With the Olympics drawing so many nations, both large and small, to one stadium, it becomes easy to see the good and bad in our world dynamics. Globalization brings with it all the burdens of how to best manage our world’s resources and its people, whatever their class distinction may be. The last few summer and winter Olympics have seen the host nations destroy land and dislocate impoverished populations in order to build the facilities required to host an event of this magnitude. Images of young, poor Brazilian children watching the torch lighting in tattered clothes from vacant buildings have proliferated as the games began. Similar images arose when China decimated whole villages for the Beijing Olympics and likewise in Sochi, Russia. These images call to mind all the burdens of global poverty, not just the ones highlighted by the Olympics. As our world expands and grows closer together, it becomes easy to justify the poor management and utilization of its resources and the displacement of its less politically and economically viable populations, and preparation for the Olympic Games has become its own metaphor for global commerce by way of mass corruption and exploitation.
mardiniBut a globalized world doesn’t have to be an exploitative one! The Olympics also have a way of putting humanity on display. Athletes like Yusra Mardini are indicative of the kind of human narratives that make the games compelling when they come around. Mardini competes on the newly created refugee team, and while she once used her swimming abilities to help pull a boat of Syrian refugees to safety, she is now chasing medals while the whole world watches. These are the kinds of stories that remind us of human tenacity and capability. Mardini, and the other members of her refugee team, are not considered serious medal contenders in this year’s games, but their presence and their drive inspires all those able to watch and even their fellow competitors.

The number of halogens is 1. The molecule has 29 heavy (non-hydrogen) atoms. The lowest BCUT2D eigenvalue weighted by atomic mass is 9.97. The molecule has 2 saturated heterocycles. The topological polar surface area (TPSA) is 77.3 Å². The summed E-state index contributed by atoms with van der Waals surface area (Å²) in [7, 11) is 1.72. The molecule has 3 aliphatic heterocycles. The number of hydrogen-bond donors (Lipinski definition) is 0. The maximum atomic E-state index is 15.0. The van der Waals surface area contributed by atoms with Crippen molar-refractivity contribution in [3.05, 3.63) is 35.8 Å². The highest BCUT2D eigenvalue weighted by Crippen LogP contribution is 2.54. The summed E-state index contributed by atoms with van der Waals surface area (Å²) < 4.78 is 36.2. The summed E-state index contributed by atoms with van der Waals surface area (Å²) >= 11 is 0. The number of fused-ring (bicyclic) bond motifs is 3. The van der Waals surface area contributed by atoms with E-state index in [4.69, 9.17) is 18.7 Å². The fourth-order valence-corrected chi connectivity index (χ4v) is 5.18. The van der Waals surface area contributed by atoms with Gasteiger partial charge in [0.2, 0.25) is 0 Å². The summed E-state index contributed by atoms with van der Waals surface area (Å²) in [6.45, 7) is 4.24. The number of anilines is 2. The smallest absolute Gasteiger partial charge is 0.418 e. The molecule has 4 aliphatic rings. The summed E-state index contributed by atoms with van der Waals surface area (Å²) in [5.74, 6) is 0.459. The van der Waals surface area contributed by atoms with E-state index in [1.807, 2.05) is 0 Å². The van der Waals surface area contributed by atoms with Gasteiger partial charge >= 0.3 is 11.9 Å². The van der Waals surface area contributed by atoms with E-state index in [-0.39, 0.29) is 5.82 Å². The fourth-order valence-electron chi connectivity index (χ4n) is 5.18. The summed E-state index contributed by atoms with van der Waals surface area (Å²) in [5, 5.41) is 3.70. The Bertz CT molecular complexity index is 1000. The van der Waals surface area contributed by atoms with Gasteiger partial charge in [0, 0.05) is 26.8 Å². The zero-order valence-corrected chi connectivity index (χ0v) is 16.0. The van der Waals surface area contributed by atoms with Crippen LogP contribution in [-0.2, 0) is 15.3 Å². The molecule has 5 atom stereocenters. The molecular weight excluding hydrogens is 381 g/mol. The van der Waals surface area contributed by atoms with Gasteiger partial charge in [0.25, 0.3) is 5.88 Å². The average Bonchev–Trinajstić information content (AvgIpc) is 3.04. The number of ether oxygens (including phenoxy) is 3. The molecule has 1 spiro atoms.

They also drawing attention to a plight that might otherwise go ignored. After being announced as a member of the first-ever Olympic refugee team, Mardini told the press, “I want everyone to think refugees are normal people who had their homelands and lost them not because they wanted to run away and be refugees, but because they have dreams in their lives and they had to go.” Throughout the games, she has talked of one day bringing her story home, back to Syria, when it is safe to do so. She dreams that her experience will provide hope for her fellow Syrians who might now feel hopeless. “Everything is about trying to get a new and better life,” she says, “and by entering the stadium we are encouraging everyone to pursue their dreams.”
Of course, the global community has to first take notice. While it is fun to get excited about our nation’s competitors and the medals they earn, the Olympics are best watched as a display of global humanity, full of diverse stories and people. It is under this light that Pinnacle Prep School wants to pursue this year’s theme. We want to look around the world and see opportunities for learning, enrichment, and betterment. There’s no better way to broaden your knowledge than to step outside of your borders and start taking notes.
We hope you are ready to embark on this global trek with us, students. Grab your maps, open your minds, and get ready to see what’s happening all around you!